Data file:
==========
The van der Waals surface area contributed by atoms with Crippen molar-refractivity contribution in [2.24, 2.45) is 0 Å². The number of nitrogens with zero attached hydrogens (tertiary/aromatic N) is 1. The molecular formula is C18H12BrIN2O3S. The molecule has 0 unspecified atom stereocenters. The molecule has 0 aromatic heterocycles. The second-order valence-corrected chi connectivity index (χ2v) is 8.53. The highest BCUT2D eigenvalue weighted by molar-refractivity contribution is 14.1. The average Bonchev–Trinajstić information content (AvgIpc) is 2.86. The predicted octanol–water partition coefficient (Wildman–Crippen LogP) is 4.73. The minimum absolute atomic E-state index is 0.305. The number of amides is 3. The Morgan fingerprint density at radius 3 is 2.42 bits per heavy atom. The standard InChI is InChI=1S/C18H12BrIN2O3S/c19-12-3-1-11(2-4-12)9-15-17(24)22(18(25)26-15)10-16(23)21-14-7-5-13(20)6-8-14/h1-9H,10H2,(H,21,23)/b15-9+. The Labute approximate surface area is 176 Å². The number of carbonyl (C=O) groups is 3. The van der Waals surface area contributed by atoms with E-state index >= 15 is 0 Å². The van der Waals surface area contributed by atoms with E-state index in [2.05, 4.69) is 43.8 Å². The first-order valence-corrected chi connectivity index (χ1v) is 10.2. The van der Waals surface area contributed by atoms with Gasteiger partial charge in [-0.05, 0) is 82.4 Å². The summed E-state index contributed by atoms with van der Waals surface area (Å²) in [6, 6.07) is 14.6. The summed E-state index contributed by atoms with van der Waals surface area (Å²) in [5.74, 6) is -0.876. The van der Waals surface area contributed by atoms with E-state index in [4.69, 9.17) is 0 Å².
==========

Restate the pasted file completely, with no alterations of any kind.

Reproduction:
The van der Waals surface area contributed by atoms with Crippen molar-refractivity contribution in [2.24, 2.45) is 0 Å². The number of nitrogens with zero attached hydrogens (tertiary/aromatic N) is 1. The molecular formula is C18H12BrIN2O3S. The molecule has 0 unspecified atom stereocenters. The molecule has 0 aromatic heterocycles. The second-order valence-corrected chi connectivity index (χ2v) is 8.53. The highest BCUT2D eigenvalue weighted by molar-refractivity contribution is 14.1. The average Bonchev–Trinajstić information content (AvgIpc) is 2.86. The predicted octanol–water partition coefficient (Wildman–Crippen LogP) is 4.73. The minimum absolute atomic E-state index is 0.305. The number of amides is 3. The Morgan fingerprint density at radius 3 is 2.42 bits per heavy atom. The standard InChI is InChI=1S/C18H12BrIN2O3S/c19-12-3-1-11(2-4-12)9-15-17(24)22(18(25)26-15)10-16(23)21-14-7-5-13(20)6-8-14/h1-9H,10H2,(H,21,23)/b15-9+. The Labute approximate surface area is 176 Å². The number of carbonyl (C=O) groups is 3. The van der Waals surface area contributed by atoms with E-state index >= 15 is 0 Å². The van der Waals surface area contributed by atoms with E-state index in [2.05, 4.69) is 43.8 Å². The first-order valence-corrected chi connectivity index (χ1v) is 10.2. The van der Waals surface area contributed by atoms with Gasteiger partial charge in [-0.05, 0) is 82.4 Å². The summed E-state index contributed by atoms with van der Waals surface area (Å²) in [6, 6.07) is 14.6. The summed E-state index contributed by atoms with van der Waals surface area (Å²) in [5.74, 6) is -0.876. The van der Waals surface area contributed by atoms with E-state index in [4.69, 9.17) is 0 Å².